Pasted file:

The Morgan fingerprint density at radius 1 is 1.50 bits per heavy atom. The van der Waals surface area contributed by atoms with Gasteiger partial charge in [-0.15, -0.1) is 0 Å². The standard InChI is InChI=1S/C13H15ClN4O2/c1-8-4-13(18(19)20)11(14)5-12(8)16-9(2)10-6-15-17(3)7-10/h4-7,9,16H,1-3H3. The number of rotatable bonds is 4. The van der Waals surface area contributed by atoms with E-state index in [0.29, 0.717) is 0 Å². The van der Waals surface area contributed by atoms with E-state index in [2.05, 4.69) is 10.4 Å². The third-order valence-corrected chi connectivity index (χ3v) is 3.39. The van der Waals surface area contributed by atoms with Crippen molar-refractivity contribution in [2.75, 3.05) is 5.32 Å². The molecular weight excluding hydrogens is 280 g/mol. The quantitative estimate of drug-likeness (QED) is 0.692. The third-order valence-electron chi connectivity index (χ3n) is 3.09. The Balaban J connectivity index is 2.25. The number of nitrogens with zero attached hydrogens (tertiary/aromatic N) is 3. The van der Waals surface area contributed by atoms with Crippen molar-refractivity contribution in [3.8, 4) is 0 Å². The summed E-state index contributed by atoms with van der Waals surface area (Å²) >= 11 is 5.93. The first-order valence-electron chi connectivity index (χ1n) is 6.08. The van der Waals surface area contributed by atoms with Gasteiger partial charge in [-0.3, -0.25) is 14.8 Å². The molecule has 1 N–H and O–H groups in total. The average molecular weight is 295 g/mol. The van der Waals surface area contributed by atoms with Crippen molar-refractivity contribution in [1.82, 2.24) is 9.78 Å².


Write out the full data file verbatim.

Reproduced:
The Morgan fingerprint density at radius 1 is 1.50 bits per heavy atom. The van der Waals surface area contributed by atoms with Gasteiger partial charge in [-0.15, -0.1) is 0 Å². The standard InChI is InChI=1S/C13H15ClN4O2/c1-8-4-13(18(19)20)11(14)5-12(8)16-9(2)10-6-15-17(3)7-10/h4-7,9,16H,1-3H3. The number of rotatable bonds is 4. The van der Waals surface area contributed by atoms with E-state index in [0.29, 0.717) is 0 Å². The van der Waals surface area contributed by atoms with E-state index in [2.05, 4.69) is 10.4 Å². The third-order valence-corrected chi connectivity index (χ3v) is 3.39. The van der Waals surface area contributed by atoms with Crippen molar-refractivity contribution in [2.75, 3.05) is 5.32 Å². The molecular weight excluding hydrogens is 280 g/mol. The quantitative estimate of drug-likeness (QED) is 0.692. The third-order valence-electron chi connectivity index (χ3n) is 3.09. The Balaban J connectivity index is 2.25. The number of nitrogens with zero attached hydrogens (tertiary/aromatic N) is 3. The van der Waals surface area contributed by atoms with Crippen molar-refractivity contribution in [3.8, 4) is 0 Å². The summed E-state index contributed by atoms with van der Waals surface area (Å²) >= 11 is 5.93. The first-order valence-electron chi connectivity index (χ1n) is 6.08. The van der Waals surface area contributed by atoms with Gasteiger partial charge in [-0.3, -0.25) is 14.8 Å². The molecule has 1 N–H and O–H groups in total. The average molecular weight is 295 g/mol. The van der Waals surface area contributed by atoms with Crippen molar-refractivity contribution in [1.82, 2.24) is 9.78 Å².